15. MemphisBlues

    MemphisBlues Member

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    Thanks everyone.....this gives me some idea where to start.
     
  16. tbp0701

    tbp0701 Member

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    For playing pop, rock country and blues, I'd also consider the smaller body sizes, unless you really like that "boom-chuck" dread sound. The smaller bodies, like the 000s and OMs tend to be more balanced tonally (dreads typically have a lot of lows and highs) and can be more comfortable sith the slightly smaller bodies.

    Either way, I can tell you what guitars stood out to me during my own search, which may help. I tried to keep it under $1,000 or so, but you can look at higher up models, as well.

    -- Martin 15 series. These are all mahogany or sapele, including the top, and have a dark, smooth but somewhat grovelly tone. It's one of those guitars you either love for what it is, or you don't. If you're looking for a traditional-sounding steel string, there are better options, as the 15 has a different sound. (My search concluded by buying a 000-15; I love its voice).

    -- Martin 16 Series. These have spruce tops, so they sound more like, well, most other steel-string acoustics. They use a man-made material for the fretboard, however.

    -- Martin SWOMGT. I'm not sure if they still make it with this designation, but it was Martin's sustainable wood model.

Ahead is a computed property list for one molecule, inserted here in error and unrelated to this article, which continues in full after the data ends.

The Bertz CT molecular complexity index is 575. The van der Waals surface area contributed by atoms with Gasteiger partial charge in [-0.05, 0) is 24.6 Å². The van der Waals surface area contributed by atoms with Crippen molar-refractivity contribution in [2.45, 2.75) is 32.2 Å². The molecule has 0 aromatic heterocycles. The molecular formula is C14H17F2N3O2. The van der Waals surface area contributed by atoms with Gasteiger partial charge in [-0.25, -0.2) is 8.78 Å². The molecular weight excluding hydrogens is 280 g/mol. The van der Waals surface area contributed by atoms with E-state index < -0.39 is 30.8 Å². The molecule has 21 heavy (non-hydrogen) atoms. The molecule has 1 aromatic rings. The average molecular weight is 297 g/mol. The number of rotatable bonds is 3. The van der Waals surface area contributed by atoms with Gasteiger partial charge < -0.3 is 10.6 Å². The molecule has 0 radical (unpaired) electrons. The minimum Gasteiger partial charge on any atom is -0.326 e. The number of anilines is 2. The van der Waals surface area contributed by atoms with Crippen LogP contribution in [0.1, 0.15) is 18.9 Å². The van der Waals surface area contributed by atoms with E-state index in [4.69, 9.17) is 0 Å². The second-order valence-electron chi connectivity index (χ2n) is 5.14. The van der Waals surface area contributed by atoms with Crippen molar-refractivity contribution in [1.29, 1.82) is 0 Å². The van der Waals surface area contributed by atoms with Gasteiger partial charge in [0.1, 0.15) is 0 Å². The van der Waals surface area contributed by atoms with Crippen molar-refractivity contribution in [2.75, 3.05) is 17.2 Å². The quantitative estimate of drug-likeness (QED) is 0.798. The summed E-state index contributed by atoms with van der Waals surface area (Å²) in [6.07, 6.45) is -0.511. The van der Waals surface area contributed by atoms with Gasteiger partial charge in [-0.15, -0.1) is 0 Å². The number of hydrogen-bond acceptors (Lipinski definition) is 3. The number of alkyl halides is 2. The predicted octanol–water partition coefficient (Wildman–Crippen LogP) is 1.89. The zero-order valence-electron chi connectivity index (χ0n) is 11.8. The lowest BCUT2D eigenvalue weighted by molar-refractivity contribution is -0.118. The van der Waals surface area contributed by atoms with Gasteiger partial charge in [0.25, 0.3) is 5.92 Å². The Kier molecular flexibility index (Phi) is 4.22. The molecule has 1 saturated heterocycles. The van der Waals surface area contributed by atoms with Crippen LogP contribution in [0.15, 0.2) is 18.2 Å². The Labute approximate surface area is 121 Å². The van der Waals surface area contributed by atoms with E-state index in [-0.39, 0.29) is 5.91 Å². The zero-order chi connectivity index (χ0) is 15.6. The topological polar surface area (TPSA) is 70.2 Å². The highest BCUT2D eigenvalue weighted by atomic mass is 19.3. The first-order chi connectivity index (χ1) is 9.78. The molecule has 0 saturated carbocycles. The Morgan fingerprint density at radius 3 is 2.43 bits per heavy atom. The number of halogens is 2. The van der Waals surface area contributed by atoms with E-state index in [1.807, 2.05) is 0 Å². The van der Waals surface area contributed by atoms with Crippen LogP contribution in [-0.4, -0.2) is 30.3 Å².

-- Larrivee 03. An 03 was the guitar I almost bought. It was nearly a toss up. Anyway, these are a little harder to find than those of the better known brands, but they are awfully impressive guitars, particularly given the price.

    -- Taylor 2xx (the "xx" is for the designation. 210 for a Dread, 214 for a Grand Concert). I'm not sure what Taylor's doing with these lately, but when I was shopping a year ago, these were Taylor's lowest-cost all-solid wood models. I don't think they're all solid any longer, but they're probably worth a try (and searching the used market). You can go up in Taylor's model line and try the 3xx and 4xx models, etc. Taylors tend to play beautifully and have a chraracteristic bright, punchy voice. You have to try some and see if you like it.